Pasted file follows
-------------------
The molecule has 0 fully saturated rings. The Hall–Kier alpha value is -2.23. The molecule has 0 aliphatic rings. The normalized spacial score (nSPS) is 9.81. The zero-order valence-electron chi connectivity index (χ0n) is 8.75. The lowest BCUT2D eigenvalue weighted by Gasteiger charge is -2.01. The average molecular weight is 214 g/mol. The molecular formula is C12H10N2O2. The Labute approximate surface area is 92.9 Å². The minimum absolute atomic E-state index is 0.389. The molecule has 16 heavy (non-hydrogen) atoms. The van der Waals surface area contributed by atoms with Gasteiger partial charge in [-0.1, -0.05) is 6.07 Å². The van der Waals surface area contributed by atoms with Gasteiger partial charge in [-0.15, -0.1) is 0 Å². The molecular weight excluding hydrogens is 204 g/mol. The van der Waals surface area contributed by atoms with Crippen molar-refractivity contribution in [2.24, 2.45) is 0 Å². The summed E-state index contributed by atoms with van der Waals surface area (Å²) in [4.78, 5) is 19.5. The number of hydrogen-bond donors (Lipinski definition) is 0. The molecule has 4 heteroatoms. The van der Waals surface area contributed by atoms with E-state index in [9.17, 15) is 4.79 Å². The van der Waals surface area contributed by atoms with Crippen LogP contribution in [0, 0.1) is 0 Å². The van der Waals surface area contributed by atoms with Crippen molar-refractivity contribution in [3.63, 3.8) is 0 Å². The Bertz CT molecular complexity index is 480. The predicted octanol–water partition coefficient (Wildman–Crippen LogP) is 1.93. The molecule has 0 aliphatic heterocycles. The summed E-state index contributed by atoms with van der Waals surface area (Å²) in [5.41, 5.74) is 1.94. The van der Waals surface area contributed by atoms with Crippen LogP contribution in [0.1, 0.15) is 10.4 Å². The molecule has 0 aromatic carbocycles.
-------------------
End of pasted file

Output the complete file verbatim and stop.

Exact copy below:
The molecule has 0 fully saturated rings. The Hall–Kier alpha value is -2.23. The molecule has 0 aliphatic rings. The normalized spacial score (nSPS) is 9.81. The zero-order valence-electron chi connectivity index (χ0n) is 8.75. The lowest BCUT2D eigenvalue weighted by Gasteiger charge is -2.01. The average molecular weight is 214 g/mol. The molecular formula is C12H10N2O2. The Labute approximate surface area is 92.9 Å². The minimum absolute atomic E-state index is 0.389. The molecule has 16 heavy (non-hydrogen) atoms. The van der Waals surface area contributed by atoms with Gasteiger partial charge in [-0.1, -0.05) is 6.07 Å². The van der Waals surface area contributed by atoms with Gasteiger partial charge in [-0.15, -0.1) is 0 Å². The molecular weight excluding hydrogens is 204 g/mol. The van der Waals surface area contributed by atoms with Crippen molar-refractivity contribution in [2.24, 2.45) is 0 Å². The summed E-state index contributed by atoms with van der Waals surface area (Å²) in [4.78, 5) is 19.5. The number of hydrogen-bond donors (Lipinski definition) is 0. The molecule has 4 heteroatoms. The van der Waals surface area contributed by atoms with E-state index in [9.17, 15) is 4.79 Å². The van der Waals surface area contributed by atoms with Crippen LogP contribution in [0, 0.1) is 0 Å². The van der Waals surface area contributed by atoms with Crippen molar-refractivity contribution in [3.63, 3.8) is 0 Å². The Bertz CT molecular complexity index is 480. The predicted octanol–water partition coefficient (Wildman–Crippen LogP) is 1.93. The molecule has 0 aliphatic heterocycles. The summed E-state index contributed by atoms with van der Waals surface area (Å²) in [5.41, 5.74) is 1.94. The van der Waals surface area contributed by atoms with Crippen LogP contribution in [0.1, 0.15) is 10.4 Å². The molecule has 0 aromatic carbocycles.